The world in which we live is not a profane world; it is a world which we know only too well how to profane, but in itself it comes from the hands of God, it is loved by God. The value which God attaches to it is the life and death of his Son, and prayer manifests our recognition of this fact, our discovery of the fact that in the eyes of God every person around us, every thing around us has a sacred value and, being loved by God, becomes precious to us. Not to pray is to leave God out of our existence, — not only God, but all that He signifies for the world He created, the world in which we live.
Now we often think that it is difficult to coordinate life and prayer. This is a complete mistake, resulting from a false idea of life as well as of prayer. We think that life consists of being on the move and that prayer consists in going off somewhere into retirement and forgetting all about our neighbour and our human situation. This is untrue! It is a slander against life and a slander against prayer itself.
In order to understand prayer one must first get into solidarity with the whole reality of man, with his destiny and that of the whole world: assume it totally. And that is the essential act which God accomplished in the Incarnation. This is the total aspect of what we call intercession. Ordinarily when we think of intercession we think that it consists of politely reminding God of what he has forgotten to do. Intercession consists of taking a step which brings us to the heart of tragic situations, — a step which has the same quality as the one taken by Christ, who became man once for all. It means stepping into the heart of situations from which we can never find our way out again; a Christian, Christ-like solidarity which is simultaneously oriented towards two opposite poles. Christ incarnate, true man and true God, has total solidarity with man in his sin when he turns towards God, and total solidarity with God when he turned towards man. It is this double solidarity which makes us in a sense a stranger to both sides and at the same time united with both sides. This is fundamentally our Christian situation.
You ask, «What shall we do?» Prayer arises from two sources: either from our wonder at God and the things of God — our neighbour and the world around us, in spite of its shadows; or else from the sense of tragedy, our own, and especially other people's. Berdyaev said: «When I am hungry it is a physical fact; if my neighbour is hungry it is a moral fact.» That is the tragedy as it appears to us at every moment. My neighbour is always hungry: he is not always hungry for bread, he is sometimes hungry for a human gesture, a glance of affection. And this is where prayer begins, in this sensitization to the wonders and the tragedy. As long as this lasts, everything is easy: in wonder we pray easily, just as we pray easily when we are in the grip of a sense of tragedy.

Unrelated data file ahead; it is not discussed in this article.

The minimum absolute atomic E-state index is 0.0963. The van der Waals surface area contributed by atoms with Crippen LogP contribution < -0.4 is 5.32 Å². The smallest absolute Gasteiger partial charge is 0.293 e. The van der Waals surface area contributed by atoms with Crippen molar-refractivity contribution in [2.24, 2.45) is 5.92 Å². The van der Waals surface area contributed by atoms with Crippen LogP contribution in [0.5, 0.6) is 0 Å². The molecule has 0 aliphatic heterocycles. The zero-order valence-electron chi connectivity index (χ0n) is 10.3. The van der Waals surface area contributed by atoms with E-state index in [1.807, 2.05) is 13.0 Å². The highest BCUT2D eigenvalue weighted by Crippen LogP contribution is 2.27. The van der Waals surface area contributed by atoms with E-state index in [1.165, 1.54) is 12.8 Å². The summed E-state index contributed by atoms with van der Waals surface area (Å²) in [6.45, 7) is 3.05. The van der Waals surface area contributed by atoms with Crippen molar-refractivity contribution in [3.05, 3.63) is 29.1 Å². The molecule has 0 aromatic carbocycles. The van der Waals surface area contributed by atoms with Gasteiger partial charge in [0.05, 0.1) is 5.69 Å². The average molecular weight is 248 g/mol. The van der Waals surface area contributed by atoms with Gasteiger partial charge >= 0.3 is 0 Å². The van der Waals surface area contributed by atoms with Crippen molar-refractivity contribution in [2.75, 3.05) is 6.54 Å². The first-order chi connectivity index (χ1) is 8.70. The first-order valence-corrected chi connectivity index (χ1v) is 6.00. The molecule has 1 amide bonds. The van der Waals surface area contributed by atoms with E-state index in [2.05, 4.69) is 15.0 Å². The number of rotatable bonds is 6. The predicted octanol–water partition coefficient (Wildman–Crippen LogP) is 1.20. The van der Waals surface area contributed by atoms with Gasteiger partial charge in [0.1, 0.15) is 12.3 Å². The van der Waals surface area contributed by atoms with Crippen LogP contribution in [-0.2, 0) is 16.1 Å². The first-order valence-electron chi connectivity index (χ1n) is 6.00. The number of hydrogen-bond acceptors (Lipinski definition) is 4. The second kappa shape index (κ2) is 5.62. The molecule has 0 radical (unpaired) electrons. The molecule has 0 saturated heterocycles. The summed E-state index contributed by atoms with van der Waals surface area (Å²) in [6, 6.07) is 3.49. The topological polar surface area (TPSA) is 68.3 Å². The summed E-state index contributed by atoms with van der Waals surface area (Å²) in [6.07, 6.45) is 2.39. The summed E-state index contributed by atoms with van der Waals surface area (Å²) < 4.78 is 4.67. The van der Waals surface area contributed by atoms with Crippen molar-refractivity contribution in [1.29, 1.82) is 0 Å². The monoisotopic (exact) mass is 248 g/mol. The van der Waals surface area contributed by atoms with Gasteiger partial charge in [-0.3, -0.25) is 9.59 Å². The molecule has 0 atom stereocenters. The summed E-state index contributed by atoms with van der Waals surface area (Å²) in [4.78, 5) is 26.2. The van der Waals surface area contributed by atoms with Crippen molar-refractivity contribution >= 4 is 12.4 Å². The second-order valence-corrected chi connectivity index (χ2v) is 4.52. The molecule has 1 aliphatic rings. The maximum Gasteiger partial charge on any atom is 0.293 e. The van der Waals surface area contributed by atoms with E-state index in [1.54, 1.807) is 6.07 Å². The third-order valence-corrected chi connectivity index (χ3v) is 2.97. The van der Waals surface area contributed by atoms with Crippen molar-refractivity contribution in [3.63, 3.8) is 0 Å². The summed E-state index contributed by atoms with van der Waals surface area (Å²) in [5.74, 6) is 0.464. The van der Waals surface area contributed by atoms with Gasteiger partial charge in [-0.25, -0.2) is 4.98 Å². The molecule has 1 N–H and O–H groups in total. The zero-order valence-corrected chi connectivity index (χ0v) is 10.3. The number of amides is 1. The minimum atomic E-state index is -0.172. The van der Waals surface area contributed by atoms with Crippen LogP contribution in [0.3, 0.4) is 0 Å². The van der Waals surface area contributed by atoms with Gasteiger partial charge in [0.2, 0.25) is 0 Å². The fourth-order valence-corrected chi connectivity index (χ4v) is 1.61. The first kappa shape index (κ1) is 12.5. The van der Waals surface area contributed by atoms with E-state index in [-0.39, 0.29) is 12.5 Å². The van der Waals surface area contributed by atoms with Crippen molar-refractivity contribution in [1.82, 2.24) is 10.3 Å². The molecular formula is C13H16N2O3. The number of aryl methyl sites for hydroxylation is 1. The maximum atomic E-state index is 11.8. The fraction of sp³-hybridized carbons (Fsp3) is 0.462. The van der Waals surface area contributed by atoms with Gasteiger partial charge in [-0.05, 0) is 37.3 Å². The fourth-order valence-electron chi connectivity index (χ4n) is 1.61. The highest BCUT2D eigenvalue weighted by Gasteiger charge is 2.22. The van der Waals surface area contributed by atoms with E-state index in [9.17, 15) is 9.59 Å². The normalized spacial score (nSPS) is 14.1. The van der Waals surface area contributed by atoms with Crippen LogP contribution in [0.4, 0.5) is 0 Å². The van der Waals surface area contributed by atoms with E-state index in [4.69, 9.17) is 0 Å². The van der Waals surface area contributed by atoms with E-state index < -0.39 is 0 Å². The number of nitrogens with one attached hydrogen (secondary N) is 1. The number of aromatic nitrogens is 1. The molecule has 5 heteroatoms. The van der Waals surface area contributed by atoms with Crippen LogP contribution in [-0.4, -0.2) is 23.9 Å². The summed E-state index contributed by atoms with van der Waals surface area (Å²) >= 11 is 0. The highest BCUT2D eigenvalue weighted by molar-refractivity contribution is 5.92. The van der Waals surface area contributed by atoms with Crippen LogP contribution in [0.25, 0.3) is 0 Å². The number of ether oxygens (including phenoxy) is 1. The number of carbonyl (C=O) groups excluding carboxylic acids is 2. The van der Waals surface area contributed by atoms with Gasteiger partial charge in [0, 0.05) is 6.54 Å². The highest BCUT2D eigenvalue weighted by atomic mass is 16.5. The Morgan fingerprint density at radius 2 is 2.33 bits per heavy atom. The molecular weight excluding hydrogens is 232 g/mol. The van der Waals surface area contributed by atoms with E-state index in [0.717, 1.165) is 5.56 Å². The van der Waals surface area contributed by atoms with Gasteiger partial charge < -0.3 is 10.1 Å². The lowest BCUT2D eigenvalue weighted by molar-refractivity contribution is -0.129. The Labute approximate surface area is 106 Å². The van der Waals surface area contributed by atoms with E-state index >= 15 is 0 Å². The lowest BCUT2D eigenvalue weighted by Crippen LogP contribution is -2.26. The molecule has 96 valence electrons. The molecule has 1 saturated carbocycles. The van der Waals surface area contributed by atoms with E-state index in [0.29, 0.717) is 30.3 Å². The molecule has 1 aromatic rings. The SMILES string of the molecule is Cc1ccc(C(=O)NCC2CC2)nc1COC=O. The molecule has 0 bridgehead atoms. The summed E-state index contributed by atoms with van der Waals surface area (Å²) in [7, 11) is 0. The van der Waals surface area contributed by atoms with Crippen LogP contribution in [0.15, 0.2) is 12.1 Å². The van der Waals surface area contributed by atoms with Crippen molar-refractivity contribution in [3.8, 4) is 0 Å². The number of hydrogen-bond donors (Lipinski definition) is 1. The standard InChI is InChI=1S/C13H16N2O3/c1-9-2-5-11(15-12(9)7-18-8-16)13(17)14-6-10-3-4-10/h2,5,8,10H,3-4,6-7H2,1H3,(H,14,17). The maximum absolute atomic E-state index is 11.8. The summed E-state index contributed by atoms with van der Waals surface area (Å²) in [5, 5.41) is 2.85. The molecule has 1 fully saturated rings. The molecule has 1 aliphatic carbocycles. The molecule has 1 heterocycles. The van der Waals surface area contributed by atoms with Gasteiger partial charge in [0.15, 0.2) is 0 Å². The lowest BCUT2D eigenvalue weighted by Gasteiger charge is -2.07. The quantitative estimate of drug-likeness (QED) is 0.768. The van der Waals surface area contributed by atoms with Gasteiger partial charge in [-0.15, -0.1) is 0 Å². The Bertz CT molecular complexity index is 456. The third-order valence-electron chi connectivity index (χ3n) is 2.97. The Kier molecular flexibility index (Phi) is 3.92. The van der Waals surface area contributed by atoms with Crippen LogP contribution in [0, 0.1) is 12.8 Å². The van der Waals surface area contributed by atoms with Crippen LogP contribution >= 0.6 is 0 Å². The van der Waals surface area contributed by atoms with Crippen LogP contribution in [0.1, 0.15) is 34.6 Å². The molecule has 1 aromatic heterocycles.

But otherwise? At other times life and prayer must be made one. For instance, get up in the morning, stand before God and say: «Lord, bless me, and bless this day that is beginning», and then treat the whole day as a gift of God and consider yourself as God's envoy in this unknown which is the new day. This simply means something very difficult: that nothing which happens today will be alien to the will of God: everything without exception is a situation in which God will have placed you in order that you should be His presence, his love, his compassion, his creative intelligence, his courage... And on the other hand, every time you encounter a situation, you will be the one whom God has put there to perform the office of a Christian, to be a particle of the body of Christ and an action of God.
If you do that, you will easily see that at every moment you will have to turn to God and say: «Lord, clarify my intelligence, strengthen and direct my will, give me a heart of fire, help me.» At other moments you may say: «Thank you, Lord!» And if you are wise and know how to be thankful, you will avoid the folly that is called vanity or pride, which consists of imagining that one has done something that one could have left undone. It is God who has done it. It is God who has given us this marvelous gift of having that to do.
And when in the evening you present yourself again before God and make a quick examination of the day, you will be able to sing his praises, glorify Him, thank Him, weep over others and weep over yourself. If you begin to connect your prayer to life in this way, the two will never again be separated, and life will be like a fuel which at every moment is feeding a fire that becomes richer and richer, more and more burning, and which little by little will transform you yourself into that burning bush that is told about in Scripture.